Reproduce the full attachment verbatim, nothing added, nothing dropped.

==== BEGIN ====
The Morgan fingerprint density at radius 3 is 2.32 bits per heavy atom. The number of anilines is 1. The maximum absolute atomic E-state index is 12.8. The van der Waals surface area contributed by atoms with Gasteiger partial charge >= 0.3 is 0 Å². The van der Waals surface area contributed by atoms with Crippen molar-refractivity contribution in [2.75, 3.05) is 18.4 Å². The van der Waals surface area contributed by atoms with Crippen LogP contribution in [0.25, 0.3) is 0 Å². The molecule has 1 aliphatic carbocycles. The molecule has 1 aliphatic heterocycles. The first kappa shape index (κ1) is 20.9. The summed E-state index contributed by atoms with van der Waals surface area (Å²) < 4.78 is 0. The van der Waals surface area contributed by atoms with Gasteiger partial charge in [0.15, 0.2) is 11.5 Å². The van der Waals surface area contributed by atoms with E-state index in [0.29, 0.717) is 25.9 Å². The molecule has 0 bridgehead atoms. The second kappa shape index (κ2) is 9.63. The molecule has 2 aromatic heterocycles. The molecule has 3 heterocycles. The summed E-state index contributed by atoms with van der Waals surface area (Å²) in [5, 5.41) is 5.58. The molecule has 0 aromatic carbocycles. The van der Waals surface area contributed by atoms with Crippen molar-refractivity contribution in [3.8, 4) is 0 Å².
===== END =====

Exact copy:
The Morgan fingerprint density at radius 3 is 2.32 bits per heavy atom. The number of anilines is 1. The maximum absolute atomic E-state index is 12.8. The van der Waals surface area contributed by atoms with Gasteiger partial charge >= 0.3 is 0 Å². The van der Waals surface area contributed by atoms with Crippen molar-refractivity contribution in [2.75, 3.05) is 18.4 Å². The van der Waals surface area contributed by atoms with Crippen LogP contribution in [0.25, 0.3) is 0 Å². The molecule has 1 aliphatic carbocycles. The molecule has 1 aliphatic heterocycles. The first kappa shape index (κ1) is 20.9. The summed E-state index contributed by atoms with van der Waals surface area (Å²) < 4.78 is 0. The van der Waals surface area contributed by atoms with Gasteiger partial charge in [0.15, 0.2) is 11.5 Å². The van der Waals surface area contributed by atoms with E-state index in [0.29, 0.717) is 25.9 Å². The molecule has 0 bridgehead atoms. The second kappa shape index (κ2) is 9.63. The molecule has 2 aromatic heterocycles. The molecule has 3 heterocycles. The summed E-state index contributed by atoms with van der Waals surface area (Å²) in [5, 5.41) is 5.58. The molecule has 0 aromatic carbocycles. The van der Waals surface area contributed by atoms with Crippen molar-refractivity contribution in [3.8, 4) is 0 Å².